52347 52349 52341 52396 52397 52394 52400 52398 52398 52393 52403 52417 52417 52395 52404
52344 52396 52396 52395 52396 52397 52403 52395 52401 52394 52412 52417 52416 52400 52404
52340 52340 52356 52396 52398 52397 52396 52400 52405 52394 52411 52416 52417 52417 52403
52344 52343 52350 52396 52394 52396 52397 52396 52398 52410 52403 52417 52414 52400 52403
52349 52341 52340 52396 52397 52396 52400 52398 52402 52409 52397 52418 52418 52412 52409
52339 52337 52355 52395 52400 52396 52401 52396 52400 52410 52412 52416 52416 52409 52404
52348 52344 52352 52395 52396 52396 52400 52408 52404 52399 52408 52417 52415 52399 52404
52338 52342 52351 52394 52398 52397 52400 52398 52404 52410 52410 52416 52414 52400 52405
52342 52341 52340 52395 52395 52396 52396 52398 52405 52414 52410 52417 52414 52398 52406

Due to the Monte Carlo design of my search algorithm, not all parameters have reached the same number of iterations yet:
Iterations Min. Bytes Reduction Coverage
100 52337 bytes 100%
1,000 52331 bytes -6 bytes 100%
10,000 52327 bytes -4 bytes 100%
100,000 52322 bytes -5 bytes 0.87%
1,000,000
10,000,000

KZIP has far less options available for tuning/optimization. I only played around with the number of blocks (parameter -n):
Blocks Min. Bytes Compared To Best Zopfli Compared To Best KZIP
52559 bytes +237 bytes (+0.45%) +60 bytes
52499 bytes +177 bytes (+0.34%)
52518 bytes +196 bytes (+0.37%) +19 bytes
52562 bytes +240 bytes (+0.46%) +63 bytes
52595 bytes +273 bytes (+0.52%) +96 bytes
52613 bytes +291 bytes (+0.56%) +114 bytes
52620 bytes +298 bytes (+0.57%) +121 bytes
52656 bytes +334 bytes (+0.64%) +157 bytes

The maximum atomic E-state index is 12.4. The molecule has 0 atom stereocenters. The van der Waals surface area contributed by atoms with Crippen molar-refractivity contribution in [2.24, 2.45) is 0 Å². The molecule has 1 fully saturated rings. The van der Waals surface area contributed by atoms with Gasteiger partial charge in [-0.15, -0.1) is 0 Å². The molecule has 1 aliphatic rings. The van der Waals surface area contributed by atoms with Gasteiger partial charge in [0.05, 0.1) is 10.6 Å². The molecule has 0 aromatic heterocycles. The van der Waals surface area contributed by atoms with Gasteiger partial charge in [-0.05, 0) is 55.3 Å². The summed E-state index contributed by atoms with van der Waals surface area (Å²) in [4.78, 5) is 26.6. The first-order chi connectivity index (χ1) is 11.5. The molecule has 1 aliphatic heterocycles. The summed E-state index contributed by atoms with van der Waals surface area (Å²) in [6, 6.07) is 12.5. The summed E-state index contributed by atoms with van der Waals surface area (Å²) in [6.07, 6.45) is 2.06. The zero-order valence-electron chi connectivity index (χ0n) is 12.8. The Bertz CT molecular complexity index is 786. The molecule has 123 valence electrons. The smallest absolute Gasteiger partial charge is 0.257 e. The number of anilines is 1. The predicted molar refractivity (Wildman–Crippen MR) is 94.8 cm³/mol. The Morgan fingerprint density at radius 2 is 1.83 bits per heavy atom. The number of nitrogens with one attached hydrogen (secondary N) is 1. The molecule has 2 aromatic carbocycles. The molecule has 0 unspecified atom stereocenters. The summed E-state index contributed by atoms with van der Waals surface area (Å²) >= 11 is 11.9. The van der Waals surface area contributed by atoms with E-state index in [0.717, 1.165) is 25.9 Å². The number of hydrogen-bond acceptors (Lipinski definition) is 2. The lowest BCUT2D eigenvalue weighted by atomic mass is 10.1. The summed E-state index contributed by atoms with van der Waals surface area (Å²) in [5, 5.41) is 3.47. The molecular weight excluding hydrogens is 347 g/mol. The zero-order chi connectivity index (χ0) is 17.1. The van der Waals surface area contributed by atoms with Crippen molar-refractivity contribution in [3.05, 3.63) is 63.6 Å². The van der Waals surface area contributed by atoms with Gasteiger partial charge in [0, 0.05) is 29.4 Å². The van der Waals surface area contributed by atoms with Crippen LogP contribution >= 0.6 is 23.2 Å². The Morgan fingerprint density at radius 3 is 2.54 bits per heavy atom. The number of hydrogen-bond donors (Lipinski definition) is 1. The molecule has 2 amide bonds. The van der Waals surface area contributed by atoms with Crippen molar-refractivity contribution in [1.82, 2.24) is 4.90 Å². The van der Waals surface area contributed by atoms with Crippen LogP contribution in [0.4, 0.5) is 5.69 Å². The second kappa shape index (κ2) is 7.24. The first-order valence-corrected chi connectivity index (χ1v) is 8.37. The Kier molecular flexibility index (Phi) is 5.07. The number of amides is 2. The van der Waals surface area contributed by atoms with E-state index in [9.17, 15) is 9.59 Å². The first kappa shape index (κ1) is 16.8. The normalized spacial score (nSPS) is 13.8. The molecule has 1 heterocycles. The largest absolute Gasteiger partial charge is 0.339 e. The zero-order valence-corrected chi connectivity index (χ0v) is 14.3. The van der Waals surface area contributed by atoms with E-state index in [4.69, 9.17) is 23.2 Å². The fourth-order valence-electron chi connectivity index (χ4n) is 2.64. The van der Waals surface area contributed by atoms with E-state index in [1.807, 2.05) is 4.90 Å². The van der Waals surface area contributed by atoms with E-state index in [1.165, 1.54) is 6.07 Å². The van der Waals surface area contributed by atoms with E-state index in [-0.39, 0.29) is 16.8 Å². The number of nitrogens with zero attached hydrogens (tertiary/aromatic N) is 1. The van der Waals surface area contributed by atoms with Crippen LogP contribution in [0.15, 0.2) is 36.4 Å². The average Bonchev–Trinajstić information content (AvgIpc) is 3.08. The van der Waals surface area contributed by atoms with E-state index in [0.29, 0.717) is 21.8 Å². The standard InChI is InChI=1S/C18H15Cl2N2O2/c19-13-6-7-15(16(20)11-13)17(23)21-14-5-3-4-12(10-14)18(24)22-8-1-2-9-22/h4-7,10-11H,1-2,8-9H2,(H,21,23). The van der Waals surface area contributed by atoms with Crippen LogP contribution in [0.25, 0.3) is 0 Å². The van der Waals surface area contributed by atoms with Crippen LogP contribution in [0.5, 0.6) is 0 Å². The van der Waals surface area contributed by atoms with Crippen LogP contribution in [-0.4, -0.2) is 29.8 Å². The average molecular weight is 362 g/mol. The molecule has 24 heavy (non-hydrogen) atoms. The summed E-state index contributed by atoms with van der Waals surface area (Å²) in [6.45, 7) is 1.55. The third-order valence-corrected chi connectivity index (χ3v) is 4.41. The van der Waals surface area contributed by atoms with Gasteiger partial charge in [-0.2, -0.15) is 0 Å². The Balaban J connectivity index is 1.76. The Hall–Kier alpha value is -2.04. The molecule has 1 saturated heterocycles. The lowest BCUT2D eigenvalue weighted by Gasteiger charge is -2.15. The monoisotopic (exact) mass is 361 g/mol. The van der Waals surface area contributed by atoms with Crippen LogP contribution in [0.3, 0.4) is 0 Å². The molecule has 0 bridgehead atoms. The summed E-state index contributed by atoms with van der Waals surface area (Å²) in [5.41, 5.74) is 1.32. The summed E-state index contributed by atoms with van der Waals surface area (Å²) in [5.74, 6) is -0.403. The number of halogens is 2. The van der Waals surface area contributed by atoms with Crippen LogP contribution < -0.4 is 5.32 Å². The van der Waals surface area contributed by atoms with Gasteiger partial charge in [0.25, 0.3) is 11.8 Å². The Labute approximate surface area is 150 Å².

52667 bytes +345 bytes (+0.66%) +168 bytes

Non-DEFLATE Algorithms

Archivers based on completely different compression algorithms often produce superior results.
Unfortunately, browsers only support gzip compression at the moment.
Algorithm Program Parameters Size Compared To Best Zopfli
ZPAQ (Wikipedia) zpaq zpaq -method 69 38445 bytes -13877 bytes (-26.52%)
RAR (proprietary) RAR rar a -m5 -md64m -mc63:128t -mt1 45531 bytes -6791 bytes (-12.98%)
PPMd (Wikipedia) 7zip 7za a -mx=9 -m0=ppmd 46852 bytes -5470 bytes (-10.45%)
Brotli (Wikipedia) brotli brotli -q 11 47962 bytes -4360 bytes (-8.33%)
LZMA2 (Wikipedia) xz xz -9 49116 bytes -3206 bytes (-6.13%)
ZSTD (Wikipedia) zstd zstd -19 50590 bytes -1732 bytes (-3.31%)
Burrows-Wheeler transform (Wikipedia) bzip2 bzip2 -9 50602 bytes -1720 bytes (-3.29%)

Detailled Analysis

I wrote a DEFLATE decoder in Javascript. Click the button below to start a client-side analysis of the smallest gzipped files (may take a second):


Notes: pigz is a fast open source multi-threaded implementation of gzip written by one of the original authors of gzip.
However, when using compression level 11, pigz actually switches to the slower Zopfli algorithm and isn't multi-threaded anymore.
KrzyMOD's extensions to Zopfli offer the highest level of configuration and is therefore used for my brute-force search.
Ken Silverman wrote the closed-source KZIP compression program and Jonathon Fowler ported it to Linux.
Defluff was created by Joachim Henke; DeflOpt is a tool by Ben Jos Walbeehm.

website made by Stephan Brumme in 2015 and still improving in 2018.
all timestamps are displayed in central european time. see my changelog.
no flash, not even images or external css files - and everything squeezed into a single html file.
which was handsomely compressed before releasing it into the wild internet - obviously.

please visit my homepage and my blog, too.
email: minime (at) stephan-brumme.com